Former Bill Clinton operative turned Good Morning America host George Stephanopoulos on Friday spun for his ex-boss in the wake of newly released audio about Osama bin Laden. In the recording from September 10, 2001, Bill Clinton justified not ordering the killing of the terrorist mastermind: "I could have killed him, but I would have had to destroy a little town called Kandahar in Afghanistan and killed 300 innocent women and children and then I would have been no better than him." [MP3 audio here.]
Talking to Brian Ross, Stephanopoulos touted that the administration "could never be sure bin Laden was there." He highlighted, "And number two, as President Clinton talked about in that tape, the risk of killing innocent civilians." At no time in the segment did Stephanopoulos or Ross offer any criticism of Clinton's decision or question if the Democrat could have stopped 3000 deaths on September 11, 2001.
Instead, Stephanopoulos narrated, "The chilling tape reveals just how close he came to taking out Osama bin laden and why he did not pull the trigger."
Reporter Ross pointed to human intelligence inside Afghanistan saying that the specific plan referred to in the tape wouldn't have gotten bin Laden. He added, "Therefore, the strike would not have killed him and Clinton's judgment in fact was vindicated."
CBS This Morning co-host Norah O'Donnell at least considered the ramifications of Clinton's decision: "It is chilling to hear that video, especially, I'm sure, for many victims of 9/11 that the U.S. had the opportunity to take out Osama bin Laden."
Former CIA official Michael Scheuer appeared on Fox News, Friday, and rebuffed Clinton's claims. Via Mediaite:
Scheuer, identified as head of CIA’s bin Laden unit 1995-1999, disputed Clinton’s recollection. He said the attack on bin Laden “would have occurred in the middle of the night” and “it would have killed no one but Taliban people and Osama bin Laden and his crew.”
Scheuer took a shot at Clinton, saying, “if you looked up the word ‘lie’ his face (Clinton’s) would be right next to it.”
That point of view, of course, never made it to GMA.
A transcript of the August 1 segment:
GEORGE STEPHANOPOULOS: Newly unearthed audio of former president Clinton the day before the September 11th attacks.
BILL CLINTON: And I could have gotten -- I could have killed him.
STEPHANOPOULOS: The chilling tape reveals just how close he came to taking out Osama bin laden and why he did not pull the trigger.
7:09:46 to 7:11:28
1 minute and 42 seconds
STEPHANOPOULOS: We're going to turn to an eerie recording hidden away for more than a decade of former President Bill Clinton just hours before the 9/11 attacks, telling a group of Australian businessmen why he did not order a strike against Osama bin Laden. Here it is.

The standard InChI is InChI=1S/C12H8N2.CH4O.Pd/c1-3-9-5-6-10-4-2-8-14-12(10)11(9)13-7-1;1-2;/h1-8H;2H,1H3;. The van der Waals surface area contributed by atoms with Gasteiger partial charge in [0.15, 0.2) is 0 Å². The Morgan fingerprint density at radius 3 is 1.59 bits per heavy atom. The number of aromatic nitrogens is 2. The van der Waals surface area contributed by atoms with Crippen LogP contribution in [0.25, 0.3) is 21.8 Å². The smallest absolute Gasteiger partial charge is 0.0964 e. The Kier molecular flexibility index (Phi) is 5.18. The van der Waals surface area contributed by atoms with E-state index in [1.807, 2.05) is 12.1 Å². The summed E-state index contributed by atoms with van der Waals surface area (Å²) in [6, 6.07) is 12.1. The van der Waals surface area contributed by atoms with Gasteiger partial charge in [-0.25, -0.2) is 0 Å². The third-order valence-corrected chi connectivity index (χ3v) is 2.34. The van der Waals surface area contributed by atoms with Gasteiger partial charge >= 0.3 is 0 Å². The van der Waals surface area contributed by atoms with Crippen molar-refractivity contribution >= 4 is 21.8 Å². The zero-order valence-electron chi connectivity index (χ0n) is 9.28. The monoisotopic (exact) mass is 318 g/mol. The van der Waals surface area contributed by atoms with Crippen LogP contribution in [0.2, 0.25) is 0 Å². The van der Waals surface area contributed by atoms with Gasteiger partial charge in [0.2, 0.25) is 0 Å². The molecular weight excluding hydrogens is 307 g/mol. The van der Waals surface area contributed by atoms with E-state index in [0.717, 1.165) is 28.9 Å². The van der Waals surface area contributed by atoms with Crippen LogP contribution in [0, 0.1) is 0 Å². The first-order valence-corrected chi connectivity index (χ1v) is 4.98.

BILL CLINTON: Well, I am just saying, you know, if I were Osama bin Laden, he's a very smart guy. I spent a lot of time thinking about him and I nearly got him once. I nearly got him and I could have gotten -- I could have killed him but I would have had to destroy a little town called Kandahar in Afghanistan and killed 300 innocent women and children and then I would have been no better than him. And so I didn't do it.
STEPHANOPOULOS: ABC's chief investigative correspondent Brian Ross here right now. And it's just so chilling to hear that knowing within just hours before the attack.
ROSS: Exactly. And of course, bin Laden had no compunction about killing innocent civilians.
STEPHANOPOULOS: But this does track what we had learned in early reports, specifically a report of the 9/11 Commission about previous attempts to go after Osama bin Laden.
ROSS: Right. They found three separate incidents between 1998 and 1999 where U.S. intelligence was deemed credible enough to warn for possible strikes to kill bin Laden, but the intelligence was so sketchy was so sketchy they concluded it did not offset the risks of killing innocent civilians and they didn't go ahead.
STEPHANOPOULOS: So, two separate sets of concerns for all those and the former CIA director George Tenet has talked about this, as well, number one, they could never be sure Osama bin laden was there.
STEPHANOPOULOS: And, number two as President Clinton talked about in that tape, the risk of killing innocent civilians.
ROSS: And in the case he's talking about, in Kandahar, they had a human intelligence source that put bin Laden there but it turns out that he had left the room just before the supposed strike.
STEPHANOPOULOS: He, bin laden.
ROSS: And, therefore, the strike would not have killed him and Clinton's judgment in fact was vindicated.